John Reader on Simondon

11 11 2013

Remembering that the main purpose of this network is to explore and identify points of connection between politics, public policy and contemporary philosophy, I want to experiment with what, I believe, is one of the more challenging and difficult questions that we face. How is it that it is possible for people to be prepared and willing to submit themselves voluntarily to policies and practices that are so clearly either unjust, or in opposition to their own self-interest? An example of this would be the inequalities across the UK. For instance, research by the Church Urban Fund reveals that, in the most affluent parishes, less than 1% of children live in poverty and boys can expect to live for 85 years or more, whilst in the more deprived parishes, up to two-thirds of children live in poverty, and male life expectancy is around 70 years or less (July 2013). There is a concentration of poverty in the north of England, and in urban and coastal areas, and yet there are also examples of areas of deprivation existing cheek by jowl with affluent ones. How can this happen?

In a previous generation one might have talked about the need for an ideology critique, a raising of awareness of the inequalities themselves, and the fact that people can, under certain conditions, perpetuate political structures and patterns of behaviour without fully realizing or acknowledging that is what they are doing. But it is clear now that, despite being aware of the inequalities, people may still defer to policies that contribute to their own misfortune. As Zizek might say, we know that what we are doing is to our own disadvantage, and yet we still persist in going along with it. There are of course issues here about the role of the media in the way that certain social situations are presented, and a politically motivated victimization of those who find themselves dependent upon voluntary or statutory welfare. Also, within current political structures, it is not easy to gain a voice in the public debate from some locations. It would seem then that awareness raising is not in itself enough to encourage a challenge to unjust structures.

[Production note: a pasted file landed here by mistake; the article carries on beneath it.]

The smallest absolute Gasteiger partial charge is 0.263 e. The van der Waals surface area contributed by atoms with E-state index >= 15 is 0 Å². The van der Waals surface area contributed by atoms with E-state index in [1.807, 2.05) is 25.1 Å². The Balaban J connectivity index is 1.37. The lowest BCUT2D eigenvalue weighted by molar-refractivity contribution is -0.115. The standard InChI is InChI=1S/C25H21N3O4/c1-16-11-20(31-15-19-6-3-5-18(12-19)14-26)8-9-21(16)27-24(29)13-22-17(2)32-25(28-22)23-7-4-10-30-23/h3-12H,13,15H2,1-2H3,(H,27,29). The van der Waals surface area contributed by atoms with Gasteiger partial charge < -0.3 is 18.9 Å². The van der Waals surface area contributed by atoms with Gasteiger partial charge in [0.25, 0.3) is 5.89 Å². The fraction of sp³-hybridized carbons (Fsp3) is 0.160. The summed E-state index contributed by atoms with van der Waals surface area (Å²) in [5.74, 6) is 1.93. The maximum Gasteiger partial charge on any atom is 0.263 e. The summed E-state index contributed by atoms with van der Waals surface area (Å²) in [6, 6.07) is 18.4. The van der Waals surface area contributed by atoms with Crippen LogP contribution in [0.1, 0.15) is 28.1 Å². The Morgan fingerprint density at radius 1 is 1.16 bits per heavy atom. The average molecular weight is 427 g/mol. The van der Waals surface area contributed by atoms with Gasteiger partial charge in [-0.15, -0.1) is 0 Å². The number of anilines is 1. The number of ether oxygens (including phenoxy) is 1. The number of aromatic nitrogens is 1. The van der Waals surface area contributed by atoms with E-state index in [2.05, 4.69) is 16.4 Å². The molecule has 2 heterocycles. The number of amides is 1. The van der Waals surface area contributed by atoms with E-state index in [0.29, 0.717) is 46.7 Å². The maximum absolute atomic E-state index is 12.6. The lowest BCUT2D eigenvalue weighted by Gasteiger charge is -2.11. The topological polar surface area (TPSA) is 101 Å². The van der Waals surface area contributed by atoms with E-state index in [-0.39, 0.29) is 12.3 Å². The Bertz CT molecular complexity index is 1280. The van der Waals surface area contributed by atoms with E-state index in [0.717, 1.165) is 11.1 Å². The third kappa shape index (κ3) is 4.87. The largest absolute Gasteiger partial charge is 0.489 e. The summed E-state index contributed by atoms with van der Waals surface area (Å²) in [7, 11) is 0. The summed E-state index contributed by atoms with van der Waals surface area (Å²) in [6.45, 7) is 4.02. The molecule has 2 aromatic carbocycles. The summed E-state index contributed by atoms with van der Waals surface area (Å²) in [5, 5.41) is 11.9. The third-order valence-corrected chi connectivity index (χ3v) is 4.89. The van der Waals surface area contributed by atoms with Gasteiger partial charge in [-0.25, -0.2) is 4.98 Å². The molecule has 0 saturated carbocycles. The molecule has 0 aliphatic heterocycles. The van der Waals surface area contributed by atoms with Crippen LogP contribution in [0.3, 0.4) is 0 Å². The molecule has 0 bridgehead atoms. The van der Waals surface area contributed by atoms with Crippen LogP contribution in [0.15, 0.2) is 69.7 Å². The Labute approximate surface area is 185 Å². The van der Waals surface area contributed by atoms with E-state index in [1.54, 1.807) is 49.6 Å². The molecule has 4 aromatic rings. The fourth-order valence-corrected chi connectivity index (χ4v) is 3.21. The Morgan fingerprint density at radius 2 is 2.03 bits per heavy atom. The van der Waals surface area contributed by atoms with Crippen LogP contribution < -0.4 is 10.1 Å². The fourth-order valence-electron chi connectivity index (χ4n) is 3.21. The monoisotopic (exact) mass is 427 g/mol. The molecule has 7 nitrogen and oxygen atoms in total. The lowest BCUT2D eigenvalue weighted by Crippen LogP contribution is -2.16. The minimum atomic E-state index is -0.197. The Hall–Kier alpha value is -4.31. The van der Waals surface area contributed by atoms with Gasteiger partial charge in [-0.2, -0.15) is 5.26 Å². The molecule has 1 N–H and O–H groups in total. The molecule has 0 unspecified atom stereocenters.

I am going to suggest that an exploration of some of the ideas from a lesser known (and now dead) French philosopher, might contribute to a greater understanding of how this comes about, and indeed to how one might respond differently. The philosopher in question is Gilbert Simondon (1924-1989), whose work is only recently becoming available in English, and who can be seen to have been an influence upon both Deleuze and Latour. This can be no more than a hint of ideas that will be developed further in due course. What Simondon offers us is an “ethics of actualization”, and a different understanding of how humans themselves are formed and developed, one which allows for greater fluidity, flexibility, and scope for change that is perpetual. Key concepts in his thought are those of metastability and individuation. Metastability is an idea derived from non-equilibrium thermodynamics and presents an alternative to the usual distinction between stability and instability. It suggests that the processes of formation and development are ongoing, and that therefore the possibilities for transformation remain in place even when it might appear that stability and/or equilibrium has been achieved. How might this be helpful for our interpretation of political behaviour?